Be transported back in time at Crich Tramway Village. Home to the National Tramway Museum, you can enjoy rides on vintage trams from 1873 onwards. Take a stroll down a period village scene containing a working pub where you can grab a bite to eat, as well as an old-style sweet shop. Visit the onsite exhibition hall and gallery, discovery centres, workshop and tram depots.
You can also stretch your legs through the woodland walks and sculpture trail that are located around the site, peak into the mine at Wakebridge and look at the breath-taking views of the Derwent Valley.
Get lost in the events that Crich Tramway Village will be hosting this year, find them here.
A hilltop castle built as a retreat in the 17th Century to simply entertain influential and wealthy guests. Every part of this castle is a lavish place, with exquisitely painted ceilings embellished with gold, richly coloured wall paintings and carved marble fireplaces throughout a labyrinth of rooms. Learn how Sir William Cavendish used the castle for banqueting, relaxing and of course partying. With 'cabinets of curiosity' dotted about and exhibitions ready for you to explore, learn of the architecture of this mighty structure all the ways of the people who ran it.
Outside the castle you can walk the walls surrounding the fountain garden and wander the romantic ruined terrace range. You can also enjoy a display of Cavalier horsemanship at The Riding School, where riders wear traditional clothing and of course the horses put on a magnificent display (this is available to watch on weekends, April to September).
Children get a guide jam-packed with fun games, information and extra insights, as well the opportunity to dress up in costumes in the dedicated children's room, or run riot in the children's play areas that also boast a mini Castle.
If sensational views are your thing, then we recommended that you visit Hope Valley. One of the most popular areas of the Peak District National Park, boasting some of the greatest views and most idyllic villages in the region. A great place to start your day of exploring is the small village of Edale, home to the Pennine Way, the start and the end of the UK's first and most famous long distance walking path. The village has a local shop, a café and two popular pubs, a great place to relax after a day of rambling. There are also plenty of opportunities throughout the walk to have a picnic on a warm summers day or just sit, relax in the sunrays and take in the incredible surrounding views. This part of the Peak District is also home to classic walks such as Winnats Pass, Mam Tor and the Great Ridge.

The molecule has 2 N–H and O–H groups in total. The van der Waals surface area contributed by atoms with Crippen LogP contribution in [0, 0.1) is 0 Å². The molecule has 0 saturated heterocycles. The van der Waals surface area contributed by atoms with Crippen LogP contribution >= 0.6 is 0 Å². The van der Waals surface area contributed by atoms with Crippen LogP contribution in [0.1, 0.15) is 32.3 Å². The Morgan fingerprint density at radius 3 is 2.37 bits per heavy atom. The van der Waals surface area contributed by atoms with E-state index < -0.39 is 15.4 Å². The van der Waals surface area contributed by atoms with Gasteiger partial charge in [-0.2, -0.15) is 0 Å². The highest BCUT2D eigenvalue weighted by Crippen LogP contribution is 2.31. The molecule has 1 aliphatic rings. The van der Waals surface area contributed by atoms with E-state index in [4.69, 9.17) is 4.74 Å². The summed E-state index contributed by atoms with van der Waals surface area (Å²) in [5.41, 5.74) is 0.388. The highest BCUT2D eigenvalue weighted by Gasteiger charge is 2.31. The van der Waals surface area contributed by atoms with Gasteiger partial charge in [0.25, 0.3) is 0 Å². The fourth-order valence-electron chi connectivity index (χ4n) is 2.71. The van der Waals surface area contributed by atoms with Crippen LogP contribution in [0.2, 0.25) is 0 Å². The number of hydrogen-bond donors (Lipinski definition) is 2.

This historic town was once known as Baedaca's Wella, and is bustling with busy streets. There are countless walks through and around Bakewell due to it's central nature, some pass a special place to visit, All Saints Church, one of England's finest medieval churches known to be found in 920 built on a hilltop overlooking the growing town of Bakewell.
The Old House Museum is hidden away behind All Saints Church and is the oldest house in Bakewell. This preserved 15th Century house is an award-winning museum telling stories of the Peak District and showcasing historical objects, from Macedonian ceremonial swords to an elephant's foot, to say that this Museum has it all is an understatement! It's famous five arch bridge is the perfect visit on a summers day, sit by the river listen to the birds sing, watch the world go by, relax in the warm rays and maybe even have a picnic.
Every Monday since the 13th Century Bakewell has been a hive of activity with it's traditional market, the market itself is what turned Bakewell into a flourishing town. In the 13th Century it was the meeting place for many and the only place people could buy and sell produce, clothes and more, and that still continues today. Lastly, you cannot leave Bakewell without trying its infamous Bakewell Pudding, created by accident but truly a delight.
Walks Around The Area
The Peak District and Derbyshire area is one of the UK's most popular walking destinations. With delightful summer weather comes lots of opportunities to walk and explore the surrounding areas and breathe in the fresh air. With so many walks to try, we collected a few of our favourites for you to check out here.
Peak District Holidays - Where To Stay?
Whether it is stepping out into the countryside to discover sensational views, exploring historical sites, or strolling around the streets of bustling towns, The Peak District has it all.
Are you wanting to extend your adventures now you have found there is so much to see, and are looking for somewhere to stay? We have a number of hotels, inns and holiday cottages in the Derbyshire area that are perfect for a countryside break. View our collection here.